Here's a great story that never made the news. It's about an incident where two people amazingly escaped: avalanche.state.co.us/acc/acc_co.php?accident=20091025.

Make note of when the avalanche hit and what they were doing. It was when they were digging a pit. And, what do a lot of people do when they stop to dig a pit? Take off their packs, at least temporarily.

If they'd relied on airbags, at least one of them would very likely be dead.


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By Brian Abram
From Columbia, SC
Jan 19, 2012
Brian Abram, leading pitch 2 of Dinkus Dog on the South Side of Looking Glass.  Kyle Sox is belaying.

Those are good points. I don't have to hear about it all the time. And yeah, taking off your pack would be like turning off your beacon. That's something I hadn't considered.

I think another thing is that I don't have a community here where I know the folks who are going out. In the past 5 years, I've been out with my wife and exactly 2 other people from here only. That definitely changes the way I feel about looking out for others in general.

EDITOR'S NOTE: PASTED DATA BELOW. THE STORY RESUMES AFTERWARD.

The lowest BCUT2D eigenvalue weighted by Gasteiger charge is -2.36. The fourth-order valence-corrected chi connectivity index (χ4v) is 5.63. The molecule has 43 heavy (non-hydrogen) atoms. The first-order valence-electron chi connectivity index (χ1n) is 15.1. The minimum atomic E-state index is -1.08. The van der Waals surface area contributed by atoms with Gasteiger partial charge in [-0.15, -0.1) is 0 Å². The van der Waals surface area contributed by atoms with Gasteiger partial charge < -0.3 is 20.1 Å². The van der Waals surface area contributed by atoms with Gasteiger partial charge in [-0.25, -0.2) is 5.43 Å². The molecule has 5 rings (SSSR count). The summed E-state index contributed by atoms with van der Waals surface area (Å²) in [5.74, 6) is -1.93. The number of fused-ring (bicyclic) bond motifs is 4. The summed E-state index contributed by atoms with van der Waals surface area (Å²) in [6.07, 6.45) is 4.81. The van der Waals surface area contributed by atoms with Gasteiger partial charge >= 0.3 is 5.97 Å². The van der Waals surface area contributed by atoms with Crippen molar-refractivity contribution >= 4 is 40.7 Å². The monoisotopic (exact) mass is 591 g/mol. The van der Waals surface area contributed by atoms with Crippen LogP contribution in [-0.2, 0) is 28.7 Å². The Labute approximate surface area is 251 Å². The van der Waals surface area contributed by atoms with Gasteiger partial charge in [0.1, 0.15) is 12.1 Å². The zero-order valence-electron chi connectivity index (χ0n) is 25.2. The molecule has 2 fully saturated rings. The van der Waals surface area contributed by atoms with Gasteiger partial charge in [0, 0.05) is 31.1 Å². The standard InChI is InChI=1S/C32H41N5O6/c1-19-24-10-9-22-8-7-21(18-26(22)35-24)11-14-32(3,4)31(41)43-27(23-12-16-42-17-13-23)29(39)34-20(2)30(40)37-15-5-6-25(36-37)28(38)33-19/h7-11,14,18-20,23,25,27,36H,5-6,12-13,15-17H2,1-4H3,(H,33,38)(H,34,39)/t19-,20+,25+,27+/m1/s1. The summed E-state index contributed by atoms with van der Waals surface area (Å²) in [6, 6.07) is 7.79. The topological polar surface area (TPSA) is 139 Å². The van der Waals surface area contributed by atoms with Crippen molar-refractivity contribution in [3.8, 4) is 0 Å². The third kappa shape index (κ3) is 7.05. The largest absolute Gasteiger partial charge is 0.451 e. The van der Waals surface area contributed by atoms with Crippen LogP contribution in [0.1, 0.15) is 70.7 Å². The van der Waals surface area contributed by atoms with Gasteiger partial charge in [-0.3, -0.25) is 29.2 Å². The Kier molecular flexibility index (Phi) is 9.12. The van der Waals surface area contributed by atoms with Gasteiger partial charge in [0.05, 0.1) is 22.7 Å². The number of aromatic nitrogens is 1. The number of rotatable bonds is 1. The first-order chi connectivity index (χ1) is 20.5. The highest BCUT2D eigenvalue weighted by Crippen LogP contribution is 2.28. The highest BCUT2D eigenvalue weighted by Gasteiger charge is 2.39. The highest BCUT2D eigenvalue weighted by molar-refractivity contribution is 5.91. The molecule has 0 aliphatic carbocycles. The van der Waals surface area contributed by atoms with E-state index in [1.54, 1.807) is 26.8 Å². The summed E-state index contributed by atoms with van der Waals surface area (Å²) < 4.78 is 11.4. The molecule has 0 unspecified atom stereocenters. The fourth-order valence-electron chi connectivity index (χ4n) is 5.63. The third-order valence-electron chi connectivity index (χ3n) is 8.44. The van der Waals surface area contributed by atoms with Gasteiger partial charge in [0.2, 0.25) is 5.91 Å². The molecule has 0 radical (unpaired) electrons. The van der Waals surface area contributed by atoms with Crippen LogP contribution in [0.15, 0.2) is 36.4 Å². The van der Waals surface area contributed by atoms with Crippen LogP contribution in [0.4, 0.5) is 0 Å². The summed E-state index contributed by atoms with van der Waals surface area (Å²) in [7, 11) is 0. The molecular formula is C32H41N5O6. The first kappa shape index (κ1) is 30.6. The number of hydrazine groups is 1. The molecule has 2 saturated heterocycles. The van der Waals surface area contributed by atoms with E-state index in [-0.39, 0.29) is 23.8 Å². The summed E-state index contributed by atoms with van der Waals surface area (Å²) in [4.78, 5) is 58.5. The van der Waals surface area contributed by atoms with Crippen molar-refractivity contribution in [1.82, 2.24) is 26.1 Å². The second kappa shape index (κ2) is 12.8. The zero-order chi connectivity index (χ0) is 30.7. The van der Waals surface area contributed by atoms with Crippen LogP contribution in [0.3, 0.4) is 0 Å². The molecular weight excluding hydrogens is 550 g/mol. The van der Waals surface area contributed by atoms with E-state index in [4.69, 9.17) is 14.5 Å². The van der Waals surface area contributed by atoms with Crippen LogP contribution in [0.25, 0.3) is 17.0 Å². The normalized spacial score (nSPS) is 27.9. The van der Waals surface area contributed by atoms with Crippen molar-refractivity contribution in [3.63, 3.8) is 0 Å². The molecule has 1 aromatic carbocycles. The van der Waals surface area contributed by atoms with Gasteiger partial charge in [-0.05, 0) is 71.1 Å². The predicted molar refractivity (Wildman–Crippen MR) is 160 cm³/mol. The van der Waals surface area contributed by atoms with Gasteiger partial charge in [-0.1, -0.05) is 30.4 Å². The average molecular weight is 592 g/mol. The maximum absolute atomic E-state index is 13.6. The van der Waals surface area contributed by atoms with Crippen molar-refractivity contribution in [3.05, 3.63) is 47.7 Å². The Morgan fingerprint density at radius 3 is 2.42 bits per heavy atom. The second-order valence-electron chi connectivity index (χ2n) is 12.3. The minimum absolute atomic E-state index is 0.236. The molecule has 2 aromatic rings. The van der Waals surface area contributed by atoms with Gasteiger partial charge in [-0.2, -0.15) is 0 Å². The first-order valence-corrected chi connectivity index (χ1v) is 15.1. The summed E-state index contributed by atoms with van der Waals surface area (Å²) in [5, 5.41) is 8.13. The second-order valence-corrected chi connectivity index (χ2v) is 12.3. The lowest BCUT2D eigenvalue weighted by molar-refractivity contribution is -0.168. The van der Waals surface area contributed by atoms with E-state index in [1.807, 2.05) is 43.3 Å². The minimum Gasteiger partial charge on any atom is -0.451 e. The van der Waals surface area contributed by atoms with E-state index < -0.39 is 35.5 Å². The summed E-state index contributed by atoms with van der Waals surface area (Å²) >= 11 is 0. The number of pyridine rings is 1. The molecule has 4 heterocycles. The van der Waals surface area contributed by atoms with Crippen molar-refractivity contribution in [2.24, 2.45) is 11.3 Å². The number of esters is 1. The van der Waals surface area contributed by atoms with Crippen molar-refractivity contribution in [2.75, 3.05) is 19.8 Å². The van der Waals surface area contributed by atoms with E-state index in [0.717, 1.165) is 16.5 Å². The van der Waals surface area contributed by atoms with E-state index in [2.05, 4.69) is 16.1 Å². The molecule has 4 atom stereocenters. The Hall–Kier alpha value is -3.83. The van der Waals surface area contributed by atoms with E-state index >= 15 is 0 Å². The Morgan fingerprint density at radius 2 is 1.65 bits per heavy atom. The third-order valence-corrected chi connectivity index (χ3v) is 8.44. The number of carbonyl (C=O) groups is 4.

But yeah, a lot has been shifted over the course of this conversation. Originally, I wasn't at all saying to not get a beacon at all. Late last night it kind of became that, and for that, I'm sorry for the misunderstanding. I don't think that would be a good thing at all. It's just that from my perspective, an airbag might make at least as much sense as a beacon if one were absolutely forced to pick one to have at first.

Yeah, I got a little defensive when I felt like I was being called out for living in the tropics. I felt the implication was that my opinion was irrelevant. Sorry.


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By Brian Abram
From Columbia, SC
Jan 19, 2012
Brian Abram, leading pitch 2 of Dinkus Dog on the South Side of Looking Glass.  Kyle Sox is belaying.

Nick Stayner wrote:
I think you have said some pretty insightful stuff in other posts!

You must be referring to this:

www.mountainproject.com/v/supertopo-vs-mountain-project/1074>>>


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By Andy Librande
From Denver, CO
Jan 19, 2012
Me in the Buddha Cave at crumblewood a while ago.

The Bobby wrote:
The bottom line is that no one should get into the sport until they have the resources to ensure their own safety and the the safety of those traveling with them. That includes knowledge as well as equipment.